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New exchange rate policy: Interbank rate may open at N370



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…implication for Nigerian banks


WITH the decision of the Central Bank of Nigeria to abandon the currency peg and chose officially float the naira, speculations are already shifting towards what the dollar might sell for when the new interbank market opens today.

National Daily gathered that the interbank market, which has been trading around a pegged rate for 16 months, is likely to start trading today at rate between the fixed rate of N197 and the black market rate of N370 to the dollar.

Analysts opined that the market may be volatile beginning from today with the price expected to rise and fall to the dictates of demand and supply. “We believe the price of the Naira could settle at about N350 at the close of trading on Monday and will remain between the N330 to N350 band for some days before it starts to drop again.

According to financial analysts at Renaissance Capital on banks operating in the country,the new policy will result in revaluation gains as banks use the interbank rate for balance sheet conversions.

Also, FX trading gains are expected to spike though some clarifications have to be made on how the surplus will be generated by lenders since the market is unclear on the modus operandi of the interbank FX market.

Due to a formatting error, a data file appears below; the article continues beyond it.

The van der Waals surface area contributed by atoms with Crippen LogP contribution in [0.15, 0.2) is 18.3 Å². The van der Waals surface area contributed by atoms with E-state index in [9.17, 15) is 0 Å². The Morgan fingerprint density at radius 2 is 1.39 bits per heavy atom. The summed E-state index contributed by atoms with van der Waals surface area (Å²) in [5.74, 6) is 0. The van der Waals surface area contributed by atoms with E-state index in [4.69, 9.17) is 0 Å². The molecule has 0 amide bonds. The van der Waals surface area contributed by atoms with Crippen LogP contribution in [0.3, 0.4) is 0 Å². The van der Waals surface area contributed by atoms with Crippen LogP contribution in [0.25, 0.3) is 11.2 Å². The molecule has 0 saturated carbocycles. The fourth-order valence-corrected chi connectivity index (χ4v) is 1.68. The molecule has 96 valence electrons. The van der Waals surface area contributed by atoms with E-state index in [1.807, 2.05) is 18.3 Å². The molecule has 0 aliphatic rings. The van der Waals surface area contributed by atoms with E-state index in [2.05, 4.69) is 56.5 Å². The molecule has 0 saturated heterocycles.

ALSO SEE: Flexible forex regime: Expert puts naira at 320/$1

“As mentioned previously, GTBank’s expectation of a short term CAR boost if the Naira weakens cannot be seen as broad expectation for other banks, as Zenith for example thinks CAR could decline by about 2ppts if the exchange rate moves to NGN300/$1.,” said analysts at Rencap.

Nigeria, Africa largest economy, hard hit by a significant drop in oil price by 60 percent, had its stock and bond indexes downgraded by international rating agencies as investors divested on the back of a rigid foreign exchange policy.

One of the biggest global rating agencies, Standards & Poor’s (S&P) revised Nigeria’s sovereign credit outlook to negative, from the stable it was previously. Nigeria currently has a B+ rating by the agency.

Moody’s Investors Service in April downgraded Nigeria’s long-term issuer ratings to B1 from Ba3 and has assigned a stable outlook, concluding the review for downgrade initiated on March 4th 2016.


The Central Bank Governor said there will be primary and secondary dealers and that the number of dealers will not be more than 8 to 10. He added that the apex bank is working hard to see that there is more supply of foreign exchange in the market.

In its recently released policy details also revealed that the BDC’s will not be able to buy dollars from the interbank market. What this also means is that if you own cash dollars then you have a choice of either depositing it in a bank or selling to Bureaux De Change (BDCs).

The CBN also said applicable exchange rate for the purpose of import duty payments shall be the daily inter-bank FX closing rate as published on the CBN website. This means import duties will now be paid based on the closing exchange rate for the day at the interbank market. These rates can be obtained at the website of the FMDQ.